On ANZAC day it is traditional to bake ANZAC biscuits. It creates a wonderful memory of childhood days past, of cooking dozens of dozens of biscuits on the old wood stove, of thin crisp crunchy ANZAC Biscuits more often than ANZAC Day comes around. I am a country girl, and these mega baking days were very common in our house when I was a child.
Don’t be fooled, this is a traditional recipe. None of those thick, soft biscuits that try to pass as ANZAC Biscuits can be found in this kitchen. No sultanas, raisins or other dried fruits in sight. Just thin ones that start on the tray as a lump, and gradually spread out and brown up nicely. Yep. Traditional. Just like my Grandmother made. With a cuppa tea, a good yarn and a wood fire.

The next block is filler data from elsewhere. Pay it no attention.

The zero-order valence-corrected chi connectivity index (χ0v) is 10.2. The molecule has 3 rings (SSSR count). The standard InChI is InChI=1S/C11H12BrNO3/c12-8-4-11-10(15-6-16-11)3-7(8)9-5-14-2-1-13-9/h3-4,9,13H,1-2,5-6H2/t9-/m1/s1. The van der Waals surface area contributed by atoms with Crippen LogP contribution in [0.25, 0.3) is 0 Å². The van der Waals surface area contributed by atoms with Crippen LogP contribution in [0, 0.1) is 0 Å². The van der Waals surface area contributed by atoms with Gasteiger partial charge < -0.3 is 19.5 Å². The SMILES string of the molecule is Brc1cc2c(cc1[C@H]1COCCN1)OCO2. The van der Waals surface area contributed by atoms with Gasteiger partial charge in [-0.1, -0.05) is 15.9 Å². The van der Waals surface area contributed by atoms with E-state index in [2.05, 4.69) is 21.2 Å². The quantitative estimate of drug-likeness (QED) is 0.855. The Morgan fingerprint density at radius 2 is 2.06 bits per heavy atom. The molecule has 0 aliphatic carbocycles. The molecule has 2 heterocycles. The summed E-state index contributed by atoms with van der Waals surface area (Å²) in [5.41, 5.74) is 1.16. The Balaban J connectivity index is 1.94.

Unlike many modern versions, particularly those made commercially or made to suit US tastes, this traditional ANZAC biscuit recipe produces flat, chewy biscuits tasting of caramel. Originally, in 1926, the ANZAC biscuits sent to the soldiers on the war fronts didn’t have coconut in them; that was a later addition, perhaps by the 1930s. These flat, chewy biscuits would pack easily and not crumble or break, and so could be transported easily to the soldiers.
Please also have a look at our other crackers and biscuit recipes too.